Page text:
A couple of days ago, Estonia took on the Euro as its legal tender. It’s a change, and a pretty big one at that. And changes, especially the big ones, have a habit of bringing with them anxieties and confusion.


I only have seven days left in Copenhagen before I have to go back to Tallinn. And it’s a scary change. It’s also a relatively big change. I say relatively, because as big as the change will be, it will only affect me. Certainly, going back to Tallinn is going to involve plenty of merry reunions with people I haven’t seen in a long time. And certainly, they will be excited to hear about all the unbelievable and the crazy things that have happened in Copenhagen. At least initially so. As time passes, people will eventually and inevitably grow tired of my stories of how wonderful life was in Denmark. These stories will lose significance as change becomes naturalized. The trouble is, for someone returning from Copenhagen, the changes will be painfully obvious for quite some time.


Four years ago I had the immense “honor” of serving in the loving and giving family of the Estonian navy. And by “loving” I mean the kind of love an alcoholic might show their children, and by “giving” I mean ten euros per month (minus taxes). When I finally got out of the navy, I obviously wanted to talk about nothing but the navy. It’s understandable. People always share with others their recent experiences. But if you’ve just spent 11 months in a military organization, it leaves you with little common ground between you and your friends.


It’s a similar story with the Erasmus experience. All the good and the bad that has transpired in Copenhagen will form the core of my recent life experience, and it will be the source of many of my stories for some time to come. The trouble is, while I was living in Copenhagen, everybody else was more or less engaged in their daily Estonian routines. All the events that have fundamentally changed me as a person during the exchange are something that people outside that sphere will not be able to comprehend nor relate to. And while the exchange might leave you with plenty of new friends, your stories will be alien in your “home” context. The joys of overcoming a blizzard on your bicycle, all the dirty deeds committed at the Moose bar and all other points of reference will not translate easily, because experience is inherently connected to sharing. And sharing, the word has it, is caring. If you haven’t shared, then you can’t really care.


Reverse culture shock is something that most Erasmus students will have to cope with. Interestingly, I had no trouble whatsoever with integrating into the Copenhagen way of life. A mere 72 hours after my arrival, I was already happily cycling through the city’s streets with a bag of meatballs and a six pack of “Danish Pride” in my basket. The future was wide open and I was eager to jump into the exciting life of an Erasmus student.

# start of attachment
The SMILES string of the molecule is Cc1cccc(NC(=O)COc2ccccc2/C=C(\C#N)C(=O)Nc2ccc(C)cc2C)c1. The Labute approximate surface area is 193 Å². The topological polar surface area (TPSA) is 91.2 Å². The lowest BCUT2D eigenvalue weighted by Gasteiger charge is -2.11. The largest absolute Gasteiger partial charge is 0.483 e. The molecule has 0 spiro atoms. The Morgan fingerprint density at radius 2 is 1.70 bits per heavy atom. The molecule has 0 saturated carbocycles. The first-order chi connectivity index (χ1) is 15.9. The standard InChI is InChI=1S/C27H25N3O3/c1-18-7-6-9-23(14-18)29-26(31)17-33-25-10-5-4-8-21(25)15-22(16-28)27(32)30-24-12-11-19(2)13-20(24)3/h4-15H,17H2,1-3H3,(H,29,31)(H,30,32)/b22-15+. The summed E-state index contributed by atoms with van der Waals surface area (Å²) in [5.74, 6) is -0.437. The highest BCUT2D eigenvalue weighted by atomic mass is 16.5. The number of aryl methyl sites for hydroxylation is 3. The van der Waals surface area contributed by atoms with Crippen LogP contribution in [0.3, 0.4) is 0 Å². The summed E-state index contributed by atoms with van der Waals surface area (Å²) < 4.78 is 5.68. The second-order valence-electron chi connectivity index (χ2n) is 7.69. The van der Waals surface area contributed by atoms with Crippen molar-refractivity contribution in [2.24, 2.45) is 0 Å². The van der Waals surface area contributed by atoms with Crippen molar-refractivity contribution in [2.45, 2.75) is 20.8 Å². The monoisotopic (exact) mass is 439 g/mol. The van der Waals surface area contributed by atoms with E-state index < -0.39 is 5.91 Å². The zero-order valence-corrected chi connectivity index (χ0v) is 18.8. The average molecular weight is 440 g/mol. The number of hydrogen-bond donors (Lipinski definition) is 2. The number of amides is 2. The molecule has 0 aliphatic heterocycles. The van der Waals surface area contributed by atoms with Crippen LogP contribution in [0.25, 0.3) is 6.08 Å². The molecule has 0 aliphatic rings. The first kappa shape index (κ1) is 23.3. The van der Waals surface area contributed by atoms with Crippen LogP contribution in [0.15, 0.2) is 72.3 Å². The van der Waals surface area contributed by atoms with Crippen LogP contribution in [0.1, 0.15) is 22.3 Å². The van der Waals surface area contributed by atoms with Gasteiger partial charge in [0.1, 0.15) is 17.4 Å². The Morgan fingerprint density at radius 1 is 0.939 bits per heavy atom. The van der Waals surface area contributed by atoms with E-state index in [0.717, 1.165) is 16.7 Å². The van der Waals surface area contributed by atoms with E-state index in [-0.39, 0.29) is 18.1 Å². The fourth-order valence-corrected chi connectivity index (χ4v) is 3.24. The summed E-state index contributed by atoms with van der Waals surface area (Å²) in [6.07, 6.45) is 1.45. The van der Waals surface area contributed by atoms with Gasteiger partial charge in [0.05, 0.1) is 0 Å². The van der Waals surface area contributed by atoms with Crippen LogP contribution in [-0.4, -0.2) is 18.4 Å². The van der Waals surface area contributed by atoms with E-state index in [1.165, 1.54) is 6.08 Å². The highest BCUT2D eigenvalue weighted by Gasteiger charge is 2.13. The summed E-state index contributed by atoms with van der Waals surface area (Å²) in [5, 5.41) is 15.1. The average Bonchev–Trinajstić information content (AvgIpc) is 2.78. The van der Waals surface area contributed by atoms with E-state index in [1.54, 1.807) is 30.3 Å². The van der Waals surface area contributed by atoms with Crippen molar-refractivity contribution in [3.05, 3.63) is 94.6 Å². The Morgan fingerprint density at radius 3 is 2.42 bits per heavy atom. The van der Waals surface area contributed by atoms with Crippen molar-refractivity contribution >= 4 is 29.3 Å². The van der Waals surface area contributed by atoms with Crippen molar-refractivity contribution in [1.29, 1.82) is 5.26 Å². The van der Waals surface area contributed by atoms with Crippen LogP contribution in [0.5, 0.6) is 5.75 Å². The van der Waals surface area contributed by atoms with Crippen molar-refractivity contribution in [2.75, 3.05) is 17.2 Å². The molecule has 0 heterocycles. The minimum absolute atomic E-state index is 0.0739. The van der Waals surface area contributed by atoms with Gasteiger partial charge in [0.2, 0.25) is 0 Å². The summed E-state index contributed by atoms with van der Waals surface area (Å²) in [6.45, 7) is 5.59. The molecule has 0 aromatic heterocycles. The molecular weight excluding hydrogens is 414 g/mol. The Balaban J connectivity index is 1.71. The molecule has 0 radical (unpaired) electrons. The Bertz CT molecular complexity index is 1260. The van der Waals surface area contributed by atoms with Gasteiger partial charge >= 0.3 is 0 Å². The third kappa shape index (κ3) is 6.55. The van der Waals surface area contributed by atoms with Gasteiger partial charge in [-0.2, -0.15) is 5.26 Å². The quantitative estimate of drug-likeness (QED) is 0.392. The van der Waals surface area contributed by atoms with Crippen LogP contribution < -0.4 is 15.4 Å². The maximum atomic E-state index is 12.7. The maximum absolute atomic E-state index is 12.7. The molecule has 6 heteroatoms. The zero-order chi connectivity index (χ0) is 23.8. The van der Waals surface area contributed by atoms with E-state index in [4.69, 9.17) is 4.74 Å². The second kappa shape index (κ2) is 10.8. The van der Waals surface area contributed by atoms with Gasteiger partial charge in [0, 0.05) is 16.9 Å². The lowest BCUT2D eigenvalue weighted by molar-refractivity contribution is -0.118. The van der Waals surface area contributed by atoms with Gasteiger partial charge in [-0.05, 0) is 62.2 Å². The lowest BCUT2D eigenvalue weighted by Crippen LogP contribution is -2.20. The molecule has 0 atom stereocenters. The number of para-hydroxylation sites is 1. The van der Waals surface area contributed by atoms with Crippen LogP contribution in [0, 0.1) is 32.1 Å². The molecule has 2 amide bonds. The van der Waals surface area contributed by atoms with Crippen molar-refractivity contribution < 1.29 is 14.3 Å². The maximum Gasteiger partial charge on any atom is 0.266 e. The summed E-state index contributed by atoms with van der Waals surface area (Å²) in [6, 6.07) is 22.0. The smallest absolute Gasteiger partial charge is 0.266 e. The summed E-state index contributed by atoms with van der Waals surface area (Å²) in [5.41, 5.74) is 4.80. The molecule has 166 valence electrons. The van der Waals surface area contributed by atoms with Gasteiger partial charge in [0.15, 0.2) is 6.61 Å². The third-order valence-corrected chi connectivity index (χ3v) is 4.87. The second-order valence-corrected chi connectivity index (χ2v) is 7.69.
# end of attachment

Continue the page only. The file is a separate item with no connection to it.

And what a wild ride it has been.


It has been said that the first casualty of war is innocence. The first casualties of an exchange experience are responsibility, sense of decency and caution. Most Erasmus students will likely agree that studying is not their primary concern. The primary concern for exchange students is making friends (and making out).


But as a friend of mine put it best, the Erasmus life is not real life. You live inside a bubble – and the bubble is awesome. There is an inherent tragedy here. Leaving Copenhagen will be a nightmare, and once you leave, it will be for good. Of course, you can try to return to Copenhagen but you might find out that the real Denmark is an unforgiving place and the Danish society, not unlike the Estonian one, is not always welcoming to newcomers. The diverse international community you once enjoyed might elude you altogether. For me the primary motivation for going to Copenhagen was the alienation from the fiercely nationalistic and aggressively territorial Estonian mainstream culture. This is why the warm embrace of the Copenhagen international community was a huge relief for me – and the closest thing I’ve had to “home”.


But I guess it’s not all that bad. I’ve chosen my social circle well, or rather, my social circle has chosen me, and that circle will be my safety net. It’s a very, very mischievous social circle, but the idea that all problems can be solved with pub-crawling, beer and Jäger-Absinthe shots is exactly what makes it such a neat circle to belong in.


Also, I still have a week left in Copenhagen and I suspect, if previous adventures are anything to go by, this week will be very naughty indeed and I will make damn sure that I go out in a blaze of glory.